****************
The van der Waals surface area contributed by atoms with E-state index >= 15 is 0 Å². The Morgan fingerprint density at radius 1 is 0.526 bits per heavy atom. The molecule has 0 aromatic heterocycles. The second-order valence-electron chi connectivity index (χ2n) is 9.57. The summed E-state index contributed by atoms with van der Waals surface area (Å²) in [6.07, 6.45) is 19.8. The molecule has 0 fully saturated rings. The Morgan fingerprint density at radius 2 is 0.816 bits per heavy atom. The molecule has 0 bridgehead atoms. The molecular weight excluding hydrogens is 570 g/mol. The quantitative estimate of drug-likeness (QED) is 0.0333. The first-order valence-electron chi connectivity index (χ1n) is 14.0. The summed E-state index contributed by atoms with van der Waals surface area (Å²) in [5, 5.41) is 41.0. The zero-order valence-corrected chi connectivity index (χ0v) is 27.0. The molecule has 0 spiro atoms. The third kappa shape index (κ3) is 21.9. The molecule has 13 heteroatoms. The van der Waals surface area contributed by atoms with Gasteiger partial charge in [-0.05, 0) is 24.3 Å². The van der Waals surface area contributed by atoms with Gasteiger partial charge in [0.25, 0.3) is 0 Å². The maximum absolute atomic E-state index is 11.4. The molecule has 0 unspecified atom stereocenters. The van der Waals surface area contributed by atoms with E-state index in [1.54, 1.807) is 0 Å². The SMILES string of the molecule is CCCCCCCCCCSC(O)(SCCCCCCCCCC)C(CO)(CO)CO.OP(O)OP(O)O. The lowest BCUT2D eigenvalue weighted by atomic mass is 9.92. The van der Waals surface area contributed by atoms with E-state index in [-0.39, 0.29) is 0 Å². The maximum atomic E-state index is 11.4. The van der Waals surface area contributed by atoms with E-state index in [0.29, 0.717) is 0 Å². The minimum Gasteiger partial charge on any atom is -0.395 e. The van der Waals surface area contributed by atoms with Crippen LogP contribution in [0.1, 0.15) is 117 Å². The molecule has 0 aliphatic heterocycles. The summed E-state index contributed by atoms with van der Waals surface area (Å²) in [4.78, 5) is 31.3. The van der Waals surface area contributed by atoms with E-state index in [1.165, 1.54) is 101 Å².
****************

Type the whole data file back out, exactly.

The van der Waals surface area contributed by atoms with E-state index >= 15 is 0 Å². The Morgan fingerprint density at radius 1 is 0.526 bits per heavy atom. The molecule has 0 aromatic heterocycles. The second-order valence-electron chi connectivity index (χ2n) is 9.57. The summed E-state index contributed by atoms with van der Waals surface area (Å²) in [6.07, 6.45) is 19.8. The molecule has 0 fully saturated rings. The Morgan fingerprint density at radius 2 is 0.816 bits per heavy atom. The molecule has 0 bridgehead atoms. The molecular weight excluding hydrogens is 570 g/mol. The quantitative estimate of drug-likeness (QED) is 0.0333. The first-order valence-electron chi connectivity index (χ1n) is 14.0. The summed E-state index contributed by atoms with van der Waals surface area (Å²) in [5, 5.41) is 41.0. The zero-order valence-corrected chi connectivity index (χ0v) is 27.0. The molecule has 0 spiro atoms. The third kappa shape index (κ3) is 21.9. The molecule has 13 heteroatoms. The van der Waals surface area contributed by atoms with Gasteiger partial charge in [-0.05, 0) is 24.3 Å². The van der Waals surface area contributed by atoms with Gasteiger partial charge in [0.25, 0.3) is 0 Å². The maximum absolute atomic E-state index is 11.4. The molecule has 0 unspecified atom stereocenters. The van der Waals surface area contributed by atoms with E-state index in [1.54, 1.807) is 0 Å². The SMILES string of the molecule is CCCCCCCCCCSC(O)(SCCCCCCCCCC)C(CO)(CO)CO.OP(O)OP(O)O. The lowest BCUT2D eigenvalue weighted by atomic mass is 9.92. The van der Waals surface area contributed by atoms with E-state index in [-0.39, 0.29) is 0 Å². The maximum atomic E-state index is 11.4. The van der Waals surface area contributed by atoms with E-state index in [0.29, 0.717) is 0 Å². The minimum Gasteiger partial charge on any atom is -0.395 e. The van der Waals surface area contributed by atoms with Crippen LogP contribution in [0.1, 0.15) is 117 Å². The molecule has 0 aliphatic heterocycles. The summed E-state index contributed by atoms with van der Waals surface area (Å²) in [4.78, 5) is 31.3. The van der Waals surface area contributed by atoms with E-state index in [1.165, 1.54) is 101 Å².